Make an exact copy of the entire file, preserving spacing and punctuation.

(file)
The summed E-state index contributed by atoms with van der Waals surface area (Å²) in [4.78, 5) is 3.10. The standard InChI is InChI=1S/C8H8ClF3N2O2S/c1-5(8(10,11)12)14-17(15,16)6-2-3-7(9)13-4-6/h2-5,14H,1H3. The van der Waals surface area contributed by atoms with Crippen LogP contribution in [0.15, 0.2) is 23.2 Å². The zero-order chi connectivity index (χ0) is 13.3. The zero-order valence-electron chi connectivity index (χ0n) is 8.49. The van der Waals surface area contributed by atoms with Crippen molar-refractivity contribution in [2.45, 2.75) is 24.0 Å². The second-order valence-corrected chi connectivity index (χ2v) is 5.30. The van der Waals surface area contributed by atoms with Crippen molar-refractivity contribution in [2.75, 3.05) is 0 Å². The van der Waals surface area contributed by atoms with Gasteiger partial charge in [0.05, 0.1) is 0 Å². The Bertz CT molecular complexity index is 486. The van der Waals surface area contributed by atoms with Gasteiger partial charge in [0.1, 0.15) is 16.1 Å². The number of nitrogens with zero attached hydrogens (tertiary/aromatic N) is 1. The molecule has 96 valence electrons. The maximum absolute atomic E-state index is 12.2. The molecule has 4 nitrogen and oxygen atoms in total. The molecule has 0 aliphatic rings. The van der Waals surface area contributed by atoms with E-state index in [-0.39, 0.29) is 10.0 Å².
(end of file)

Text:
The summed E-state index contributed by atoms with van der Waals surface area (Å²) in [4.78, 5) is 3.10. The standard InChI is InChI=1S/C8H8ClF3N2O2S/c1-5(8(10,11)12)14-17(15,16)6-2-3-7(9)13-4-6/h2-5,14H,1H3. The van der Waals surface area contributed by atoms with Crippen LogP contribution in [0.15, 0.2) is 23.2 Å². The zero-order chi connectivity index (χ0) is 13.3. The zero-order valence-electron chi connectivity index (χ0n) is 8.49. The van der Waals surface area contributed by atoms with Crippen molar-refractivity contribution in [2.45, 2.75) is 24.0 Å². The second-order valence-corrected chi connectivity index (χ2v) is 5.30. The van der Waals surface area contributed by atoms with Crippen molar-refractivity contribution in [2.75, 3.05) is 0 Å². The van der Waals surface area contributed by atoms with Gasteiger partial charge in [0.05, 0.1) is 0 Å². The Bertz CT molecular complexity index is 486. The van der Waals surface area contributed by atoms with Gasteiger partial charge in [0.1, 0.15) is 16.1 Å². The number of nitrogens with zero attached hydrogens (tertiary/aromatic N) is 1. The molecule has 96 valence electrons. The maximum absolute atomic E-state index is 12.2. The molecule has 4 nitrogen and oxygen atoms in total. The molecule has 0 aliphatic rings. The van der Waals surface area contributed by atoms with E-state index in [-0.39, 0.29) is 10.0 Å².